Beavers have been proverbially busy in Eagle, and it's causing a big dam problem.
Eagle Open Space Coordinator John Staight told members of the Eagle Town Board Tuesday night that the town will be forced to trap and then humanely dispose of some beavers who have constructed dams that are causing flooding problems on town and private property.
"As you all know, we live in a wildlife/housing interface," said Staight. "Basically we have reached a breaking point here."
The warm and long fall of 2012, combined with last year's mild winter, resulting in a dramatic surge in beaver population along Brush Creek, said Staight. But when the issue became apparent, it was too late in the year to trap and relocate animals because they would not have time to rebuild lodges or dams before winter. As a result, the animals would starve to death if relocated. Staight said the more humane solution for this year is to trap and euthanize some of the beavers to reduce the large population and avert flooding and property damage.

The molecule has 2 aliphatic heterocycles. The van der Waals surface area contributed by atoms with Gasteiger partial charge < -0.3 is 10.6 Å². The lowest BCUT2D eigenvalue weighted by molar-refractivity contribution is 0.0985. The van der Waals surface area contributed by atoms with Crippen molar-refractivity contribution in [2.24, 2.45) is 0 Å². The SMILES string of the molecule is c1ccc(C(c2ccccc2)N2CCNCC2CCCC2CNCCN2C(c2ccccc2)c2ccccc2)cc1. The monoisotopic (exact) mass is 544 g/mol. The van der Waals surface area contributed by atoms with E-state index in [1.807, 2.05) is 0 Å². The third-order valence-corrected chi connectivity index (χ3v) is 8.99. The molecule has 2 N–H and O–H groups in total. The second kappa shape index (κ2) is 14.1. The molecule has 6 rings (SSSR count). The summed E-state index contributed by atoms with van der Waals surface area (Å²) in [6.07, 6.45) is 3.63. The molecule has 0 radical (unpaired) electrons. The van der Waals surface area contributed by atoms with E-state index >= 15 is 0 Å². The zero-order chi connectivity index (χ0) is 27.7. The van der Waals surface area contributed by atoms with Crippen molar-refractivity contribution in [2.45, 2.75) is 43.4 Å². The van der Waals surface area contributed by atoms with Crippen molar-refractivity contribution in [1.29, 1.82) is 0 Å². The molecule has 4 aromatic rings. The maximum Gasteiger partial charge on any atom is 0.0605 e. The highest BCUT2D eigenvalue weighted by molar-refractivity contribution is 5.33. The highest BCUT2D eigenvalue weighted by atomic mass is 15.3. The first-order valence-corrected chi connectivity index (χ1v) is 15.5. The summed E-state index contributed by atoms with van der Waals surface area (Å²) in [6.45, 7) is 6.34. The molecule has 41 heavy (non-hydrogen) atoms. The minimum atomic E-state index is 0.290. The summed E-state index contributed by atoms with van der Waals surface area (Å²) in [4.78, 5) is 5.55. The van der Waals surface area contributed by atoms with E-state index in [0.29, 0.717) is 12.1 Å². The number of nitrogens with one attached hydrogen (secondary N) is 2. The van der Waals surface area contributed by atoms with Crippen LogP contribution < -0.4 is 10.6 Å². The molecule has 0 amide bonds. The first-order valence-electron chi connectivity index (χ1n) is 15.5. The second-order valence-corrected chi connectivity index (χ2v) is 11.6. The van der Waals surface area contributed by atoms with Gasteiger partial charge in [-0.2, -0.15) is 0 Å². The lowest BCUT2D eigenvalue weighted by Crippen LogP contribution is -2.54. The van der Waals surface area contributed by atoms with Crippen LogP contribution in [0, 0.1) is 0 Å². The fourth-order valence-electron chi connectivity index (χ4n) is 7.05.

"Once spring comes around, that is the time to trap and relocate," said Staight. "That will be a regular part of my program from now on."
"I am opposed to killing beavers. I am bummed we have to do this," said Mayor Yuri Kostick. Kostick said while the situation may be unavoidable in the future, he wants to make sure that the town has a plan to avoid repeating it in the future.
Staight also noted that the decision to trap beavers will require a public education campaign because homeowners in Eagle Ranch, as well as people who use the recreation paths for walking dogs, must be informed about the presence of live traps in the area to avoid having domestic animals caught. While the traps themselves would not kill an animal, the town wants to avoid having unintended trapping occur.